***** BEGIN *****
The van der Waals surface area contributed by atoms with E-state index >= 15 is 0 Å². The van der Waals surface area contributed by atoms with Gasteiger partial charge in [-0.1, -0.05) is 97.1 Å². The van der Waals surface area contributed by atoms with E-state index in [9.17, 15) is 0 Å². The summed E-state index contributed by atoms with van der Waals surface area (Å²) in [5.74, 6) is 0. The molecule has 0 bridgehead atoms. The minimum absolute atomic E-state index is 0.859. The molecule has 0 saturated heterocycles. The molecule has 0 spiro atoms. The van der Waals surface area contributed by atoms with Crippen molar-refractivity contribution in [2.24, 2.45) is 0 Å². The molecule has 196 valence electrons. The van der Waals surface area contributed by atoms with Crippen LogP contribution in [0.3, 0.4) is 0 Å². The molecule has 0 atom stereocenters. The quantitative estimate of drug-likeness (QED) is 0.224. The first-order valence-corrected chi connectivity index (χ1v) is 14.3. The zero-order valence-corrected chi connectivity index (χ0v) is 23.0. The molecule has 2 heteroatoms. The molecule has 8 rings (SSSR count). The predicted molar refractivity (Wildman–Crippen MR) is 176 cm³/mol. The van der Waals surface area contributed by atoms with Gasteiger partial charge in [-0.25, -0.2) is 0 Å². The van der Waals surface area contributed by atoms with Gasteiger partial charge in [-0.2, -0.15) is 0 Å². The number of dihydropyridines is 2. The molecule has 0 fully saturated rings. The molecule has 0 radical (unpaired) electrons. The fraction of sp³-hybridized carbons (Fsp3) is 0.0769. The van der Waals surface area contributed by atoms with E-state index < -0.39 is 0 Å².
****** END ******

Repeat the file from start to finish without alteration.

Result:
The van der Waals surface area contributed by atoms with E-state index >= 15 is 0 Å². The van der Waals surface area contributed by atoms with Gasteiger partial charge in [-0.1, -0.05) is 97.1 Å². The van der Waals surface area contributed by atoms with E-state index in [9.17, 15) is 0 Å². The summed E-state index contributed by atoms with van der Waals surface area (Å²) in [5.74, 6) is 0. The molecule has 0 bridgehead atoms. The minimum absolute atomic E-state index is 0.859. The molecule has 0 saturated heterocycles. The molecule has 0 spiro atoms. The van der Waals surface area contributed by atoms with Crippen molar-refractivity contribution in [2.24, 2.45) is 0 Å². The molecule has 196 valence electrons. The van der Waals surface area contributed by atoms with Crippen LogP contribution in [0.3, 0.4) is 0 Å². The molecule has 0 atom stereocenters. The quantitative estimate of drug-likeness (QED) is 0.224. The first-order valence-corrected chi connectivity index (χ1v) is 14.3. The zero-order valence-corrected chi connectivity index (χ0v) is 23.0. The molecule has 2 heteroatoms. The molecule has 8 rings (SSSR count). The predicted molar refractivity (Wildman–Crippen MR) is 176 cm³/mol. The van der Waals surface area contributed by atoms with Gasteiger partial charge in [-0.25, -0.2) is 0 Å². The van der Waals surface area contributed by atoms with Gasteiger partial charge in [-0.2, -0.15) is 0 Å². The number of dihydropyridines is 2. The molecule has 0 fully saturated rings. The molecule has 0 radical (unpaired) electrons. The fraction of sp³-hybridized carbons (Fsp3) is 0.0769. The van der Waals surface area contributed by atoms with E-state index < -0.39 is 0 Å².